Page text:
The Australian Bureau of Statistics (ABS) this morning released the Australian Demographic Statistics for the December quarter of 2012.
According to the ABS, Australia’s population grew by 1.8% in the year to December 2012, which was the highest annual recorded rate of growth since December 2009, and above the 30-year average of 1.4%.
The growth in the number of persons in the year to September 2012 was 394,300, which was 142,556 above the 30-year average:
As shown above, Australia’s population growth continues to be driven by net overseas migration (NOM) – i.e. those residing in Australia for 12 months or more.
While NOM has declined from a peak of 315,700 in calendar year 2008 to 235,900 calendar year 2012 – it remains well above the average level of 124,770.
Moreover, the proportion of population growth derived from NOM – 60% in the year to December 2012 – remains well above the 30-year average of 48%:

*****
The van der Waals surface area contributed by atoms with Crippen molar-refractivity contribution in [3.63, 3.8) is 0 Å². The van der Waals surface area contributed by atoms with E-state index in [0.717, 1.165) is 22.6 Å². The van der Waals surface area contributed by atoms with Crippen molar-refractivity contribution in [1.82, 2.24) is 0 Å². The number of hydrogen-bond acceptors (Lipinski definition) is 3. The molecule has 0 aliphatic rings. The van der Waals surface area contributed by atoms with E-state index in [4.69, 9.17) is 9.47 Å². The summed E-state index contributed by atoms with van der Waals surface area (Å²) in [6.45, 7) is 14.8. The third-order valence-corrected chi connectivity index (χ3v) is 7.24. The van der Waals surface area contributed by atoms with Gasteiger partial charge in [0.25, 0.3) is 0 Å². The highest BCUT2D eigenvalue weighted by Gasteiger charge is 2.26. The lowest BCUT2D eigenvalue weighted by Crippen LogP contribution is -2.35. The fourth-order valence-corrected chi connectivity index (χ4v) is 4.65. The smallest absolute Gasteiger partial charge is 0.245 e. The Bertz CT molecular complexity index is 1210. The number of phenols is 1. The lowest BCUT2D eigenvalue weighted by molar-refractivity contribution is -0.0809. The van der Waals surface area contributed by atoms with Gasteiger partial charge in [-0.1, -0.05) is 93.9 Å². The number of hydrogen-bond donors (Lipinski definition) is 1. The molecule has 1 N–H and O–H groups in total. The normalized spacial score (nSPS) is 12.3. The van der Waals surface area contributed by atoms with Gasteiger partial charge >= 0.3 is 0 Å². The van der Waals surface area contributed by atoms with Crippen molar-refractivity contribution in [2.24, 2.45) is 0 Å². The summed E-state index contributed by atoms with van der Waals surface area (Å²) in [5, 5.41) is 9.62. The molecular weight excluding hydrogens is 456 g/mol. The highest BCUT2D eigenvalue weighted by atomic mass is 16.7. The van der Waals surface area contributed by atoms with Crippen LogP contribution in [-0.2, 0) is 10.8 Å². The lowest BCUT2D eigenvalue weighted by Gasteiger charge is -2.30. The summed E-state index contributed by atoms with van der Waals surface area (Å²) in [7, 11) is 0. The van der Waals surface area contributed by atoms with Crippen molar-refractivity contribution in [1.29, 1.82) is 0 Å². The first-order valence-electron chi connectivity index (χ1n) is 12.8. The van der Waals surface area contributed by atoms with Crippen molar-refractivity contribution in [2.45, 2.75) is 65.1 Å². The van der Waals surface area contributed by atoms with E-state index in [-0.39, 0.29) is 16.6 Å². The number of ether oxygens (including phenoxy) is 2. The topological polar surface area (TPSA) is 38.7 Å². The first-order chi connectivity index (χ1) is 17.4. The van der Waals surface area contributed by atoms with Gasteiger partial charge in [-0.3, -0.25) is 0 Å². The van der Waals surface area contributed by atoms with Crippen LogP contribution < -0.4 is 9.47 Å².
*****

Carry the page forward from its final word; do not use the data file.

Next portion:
Separate data compiled by the ABS, which measures permanent arrivals/departures into Australia only, suggests that nearly two-thirds of NOM is temporary, although some proportion of these arrivals do become permanent residents at a later date.
As shown in the next chart, the number of net permanent arrivals into Australia was 61,130 in the 12 months to April 2013, which is tracking just below the 30-year average of 66,378:
While natural increase – the difference between births and deaths – is not the key driver of Australia’s population growth, it too is running at levels well above the 30-year average (see below chart).
More recently, Australia’s population growth rate has been driven by migration into Australia’s key resources state – Western Australia – where population grew at a rate (3.5%) that was nearly double the national average (1.8%) in the 12 months to December 2012:
In number terms, however, population growth in the 12 months to December 2012 was highest in Victoria (99,548), followed by Queensland (92,453), New South Wales (90,441), and Western Australia (83,031):